Mark Landefeld, OSU Extension Educator ANR, Monroe County
Jeff Bettinger, Lead District Conservationist, Natural Resources Conservation Service
Limitation of water intake reduces animal performance quicker and more dramatically than any other nutrient deficiency (Boyles). Water constitutes approximately 60% – 70% of an animal’s live weight and consuming water is more important than consuming food (Faries, Sweeten & Reagor, 1997). Domesticated animals can live about 60 days without food but only about 7 days without water. Livestock should be given all the water they can drink because animals that do not drink enough water may suffer stress or dehydration.
Signs of dehydration or lack of water are tightening of the skin, loss of weight and drying of mucous membranes and eyes. Stress accompanying lack of water intake may need special considerations. Newly arrived animals may refuse water at first due to differences in palatability. One should allow them to become accustomed to a new water supply by mixing water from old and new sources. If this is not possible, then intake should be monitored to be sure no signs of dehydration occur until animals show adjustment to the new water source.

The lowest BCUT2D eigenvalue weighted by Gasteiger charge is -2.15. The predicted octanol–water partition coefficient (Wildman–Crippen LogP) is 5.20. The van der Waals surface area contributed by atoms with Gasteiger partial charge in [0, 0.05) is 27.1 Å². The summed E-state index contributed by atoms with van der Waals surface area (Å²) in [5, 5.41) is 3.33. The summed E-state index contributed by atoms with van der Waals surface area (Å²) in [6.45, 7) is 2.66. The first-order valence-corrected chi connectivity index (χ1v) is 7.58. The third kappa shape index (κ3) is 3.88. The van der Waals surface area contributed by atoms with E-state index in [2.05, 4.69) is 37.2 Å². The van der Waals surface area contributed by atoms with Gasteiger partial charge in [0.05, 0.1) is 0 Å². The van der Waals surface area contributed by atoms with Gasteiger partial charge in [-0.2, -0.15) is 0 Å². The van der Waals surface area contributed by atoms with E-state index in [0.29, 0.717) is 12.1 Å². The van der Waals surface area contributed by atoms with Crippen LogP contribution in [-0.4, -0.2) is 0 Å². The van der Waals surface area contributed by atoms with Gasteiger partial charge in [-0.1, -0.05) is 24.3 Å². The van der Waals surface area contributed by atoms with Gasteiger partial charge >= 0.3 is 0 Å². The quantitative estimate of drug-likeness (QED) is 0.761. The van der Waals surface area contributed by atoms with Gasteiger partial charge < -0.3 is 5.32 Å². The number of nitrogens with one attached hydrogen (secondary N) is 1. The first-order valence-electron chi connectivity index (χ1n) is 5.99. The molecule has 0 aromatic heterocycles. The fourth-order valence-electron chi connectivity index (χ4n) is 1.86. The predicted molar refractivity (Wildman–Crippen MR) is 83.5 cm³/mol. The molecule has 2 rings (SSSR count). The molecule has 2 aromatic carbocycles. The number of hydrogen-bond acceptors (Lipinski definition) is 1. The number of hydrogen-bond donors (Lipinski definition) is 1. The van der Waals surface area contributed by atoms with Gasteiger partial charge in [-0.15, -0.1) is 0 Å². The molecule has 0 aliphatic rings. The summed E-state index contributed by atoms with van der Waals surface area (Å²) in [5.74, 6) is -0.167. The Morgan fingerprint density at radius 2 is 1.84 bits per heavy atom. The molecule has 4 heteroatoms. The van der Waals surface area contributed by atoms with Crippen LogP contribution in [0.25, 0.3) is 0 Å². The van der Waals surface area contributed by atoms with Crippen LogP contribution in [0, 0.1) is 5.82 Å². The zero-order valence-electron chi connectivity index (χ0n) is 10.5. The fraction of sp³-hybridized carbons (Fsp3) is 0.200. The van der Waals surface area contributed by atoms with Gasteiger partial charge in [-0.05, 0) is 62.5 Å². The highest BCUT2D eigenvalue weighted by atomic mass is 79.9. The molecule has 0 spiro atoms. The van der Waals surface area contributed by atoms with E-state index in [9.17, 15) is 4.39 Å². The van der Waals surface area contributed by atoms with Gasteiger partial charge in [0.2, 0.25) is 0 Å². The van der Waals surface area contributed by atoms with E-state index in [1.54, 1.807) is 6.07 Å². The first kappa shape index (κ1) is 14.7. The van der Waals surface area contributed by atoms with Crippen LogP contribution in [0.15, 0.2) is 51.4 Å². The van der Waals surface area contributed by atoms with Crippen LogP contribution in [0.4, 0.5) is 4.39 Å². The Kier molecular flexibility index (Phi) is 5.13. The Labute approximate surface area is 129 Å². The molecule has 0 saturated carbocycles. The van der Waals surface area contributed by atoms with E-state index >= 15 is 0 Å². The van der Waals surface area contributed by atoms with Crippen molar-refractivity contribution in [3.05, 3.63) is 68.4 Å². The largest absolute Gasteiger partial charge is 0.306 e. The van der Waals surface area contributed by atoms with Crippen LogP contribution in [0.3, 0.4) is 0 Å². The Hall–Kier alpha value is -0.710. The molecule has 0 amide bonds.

Water requirements are influenced by physiological and environmental conditionsContinue reading →
Take a virtual walk through a set of annual forage demonstration plots in this month’s episode of Forage Focus. Dr. Brady Campbell- OSU Small Ruminant Extension Specialist and our host- Christine Gelley give background information on the plots established for Ohio Sheep Day, offer ways the forages could be used on farm for small ruminants or other livestock, and share the results of forage quality tests for all 15 annual forages featured in the episode.